Rivals.com four-star tight end George Takacs (Gulf Coast H.S.; Naples, Fla.)
Measurements: 6’6”; 235 lbs.
U.S. Army All-American

Consensus three-star tight end Tommy Tremble (Wesleyan School; Norcross, Ga.)
Measurements: 6’4”, 225 lbs.

Kelly’s take on both Takacs and Tremble: “We needed to replace [Durham Smythe] and then add into this cycle. George and Tommy are terrific athletes that can be in line or they can spread out. They keep fitting the exact profile that we’ve been recruiting over the last few years at that position.”

Consensus three-star running back Jahmir Smith (Lee County; Sanford, N.C.)
Measurements: 6’0”; 199 lbs.
Kelly’s take:
“Jahmir Smith is going to come in and if he’s got it, you play freshmen running backs. I don’t know if he’s going to beat out all those guys, but I would never tell a guy, hey, you’re going to redshirt. You let those guys go. If they’re good enough, they’re going to play.”
Polian’s take: “I am a big Jahmir Smith fan, and I’m not sure that he got the type of recognition that he deserved. He’s a big, physical back, 5-10, 5-11, nearly 200 pounds as a high school senior, north and south runner, exceptional student, terrific kid.”

Consensus three-star offensive lineman John Dirksen (Marion Local; Maria Stein, Ohio)
Measurements: 6’5”, 300 lbs.

Consensus three-star Cole Mabry (Brentwood; Tenn.)
Measurements: 6’6”, 275 lbs.

Polian’s take on both Dirksen and Mabry: “I think Mabry and Dirksen [are underrated] in terms of their length and their size. These are going to be really big men that can move their feet. We often, on the offensive line, he weighs 270 pounds now — is he going to get big enough? We have a great strength staff. The world is filled with big guys.
“[Dirksen and Mabry are] big and can move their feet and bend and athleticism. You recruit that and hand them over to [Notre Dame strength and conditioning coach Matt] Balis and his staff, and let nature take its course.”

Kelly on the viability of starting freshmen offensive linemen: “It’s a little bit harder at the offensive line, although we saw it this year with [Robert] Hainsey, which was an anomaly, if you will.”

Notre Dame’s 12 defensive signees: Brian Kelly’s takes

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In signing 12 defensive players Wednesday, Notre Dame added depth to a defense that relied on a larger rotation of players this fall than had been the case recent years. Both that change and the recruiting to adjust to it can be attributed to defensive coordinator Mike Elko, coming up on the conclusion of his first calendar year with the Irish.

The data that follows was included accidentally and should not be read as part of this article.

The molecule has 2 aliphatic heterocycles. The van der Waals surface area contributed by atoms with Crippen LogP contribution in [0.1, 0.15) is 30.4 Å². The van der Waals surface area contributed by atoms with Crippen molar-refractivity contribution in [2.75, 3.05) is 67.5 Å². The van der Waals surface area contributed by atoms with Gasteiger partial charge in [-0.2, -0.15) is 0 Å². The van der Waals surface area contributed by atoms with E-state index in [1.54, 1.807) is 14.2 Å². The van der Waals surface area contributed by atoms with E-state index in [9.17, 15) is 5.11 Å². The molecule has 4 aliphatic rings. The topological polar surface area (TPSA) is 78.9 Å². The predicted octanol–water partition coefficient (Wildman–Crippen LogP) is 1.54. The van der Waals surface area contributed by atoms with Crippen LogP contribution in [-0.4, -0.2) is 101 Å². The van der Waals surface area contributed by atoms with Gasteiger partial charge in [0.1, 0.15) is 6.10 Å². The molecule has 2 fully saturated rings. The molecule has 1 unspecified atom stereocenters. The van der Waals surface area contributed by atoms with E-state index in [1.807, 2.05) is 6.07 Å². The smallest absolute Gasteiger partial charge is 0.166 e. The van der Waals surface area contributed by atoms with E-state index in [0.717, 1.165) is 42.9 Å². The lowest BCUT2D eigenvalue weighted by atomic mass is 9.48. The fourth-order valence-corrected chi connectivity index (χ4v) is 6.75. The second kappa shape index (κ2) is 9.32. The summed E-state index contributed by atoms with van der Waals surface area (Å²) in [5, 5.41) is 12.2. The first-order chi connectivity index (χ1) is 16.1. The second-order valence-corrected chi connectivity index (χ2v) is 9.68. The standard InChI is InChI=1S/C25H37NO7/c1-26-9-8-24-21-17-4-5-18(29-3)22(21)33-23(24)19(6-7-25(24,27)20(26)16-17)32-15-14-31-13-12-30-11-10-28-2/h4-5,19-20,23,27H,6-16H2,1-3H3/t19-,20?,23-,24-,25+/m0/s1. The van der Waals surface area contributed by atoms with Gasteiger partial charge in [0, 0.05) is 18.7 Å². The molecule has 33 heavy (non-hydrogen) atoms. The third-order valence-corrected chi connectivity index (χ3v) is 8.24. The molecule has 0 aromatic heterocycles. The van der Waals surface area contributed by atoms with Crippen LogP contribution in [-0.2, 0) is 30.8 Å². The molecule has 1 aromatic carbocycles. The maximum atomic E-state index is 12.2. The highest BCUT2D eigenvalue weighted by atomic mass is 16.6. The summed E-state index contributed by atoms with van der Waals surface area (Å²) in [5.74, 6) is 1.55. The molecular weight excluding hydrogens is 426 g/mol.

“Mike’s ability to say, I know what I’m looking for, that’s number one,” Notre Dame head coach Brian Kelly said in describing Elko’s impact on recruiting the class of 2018. “Then, grinding, getting on the road and grinding it out. … It’s being decisive and saying that’s who I want, and it’s grinding it out.”

As a whole, Kelly praised the defensive class, one that may yet grow but is already positioned to make an immediate impact. A year ago that might not have been the same quality of a compliment, but after a strong season for the Irish defense, a quick imprint upon it means the recruits would have earned those chances, not stumbled into them by default.

“I don’t know from a defensive standpoint that there are many of these guys that we go and say these are projects,” Kelly said. “These are guys that we think can play and academically have been given a thumbs-up in terms of the work that they’re doing. That’s pretty impressive in December.”

Consensus four-star safety Derrik Allen (Lassiter High School; Marietta, Ga.)
Measurements: 6’1”, 204 lbs.
U.S. Army All-American
Brian Kelly’s Take: “He was the first guy that we saw that had the ability to cover man-to-man, play the ball in the air and get the ball down on the ground with his size. That was the trait that we had to have in this class. It was a must, must, must. It was underlined five times. We have to find this player.
“So it was all in on that type of player, and when we saw that trait, it was just — in terms of our efforts, they all had to be focused in that direction when we saw those traits coupled with great student, great character, all other intangibles. It was a home run for us.”

Consensus four-star defensive back Houston Griffith (IMG Academy; Bradenton, Fla.)
Measurements: 6’1”, 192 lbs.
Under Armour All-American
Kelly’s Take: “Houston has the natural ability to play corner for us, but we are going to bring in young men that have the athletic ability to play at corner [and] we’re going to develop them and as they progress in our program — we never close the door on where they can be best-suited as they move through the program and look toward a career at the next level.
“He could be a corner, he could play nickel for us, could be a safety at the next level. He certainly has the skillset to play corner for us.”

Rivals.com three-star cornerback Tariq Bracy (Milpitas H.S.; Calif.)
Measurements: 6’0”, 170 lbs.
Recruiting director and special teams coordinator Brian Polian’s Take: “Tariq is one of these guys — one of the reasons I love him — it’s interesting their greatest strengths can sometimes be their weaknesses, too. Getting Tariq on the phone was like an act of Congress, and my wife would grow frustrated with me being downstairs on the phone at 1:30 in the morning because that was my best chance to get Tariq on the phone.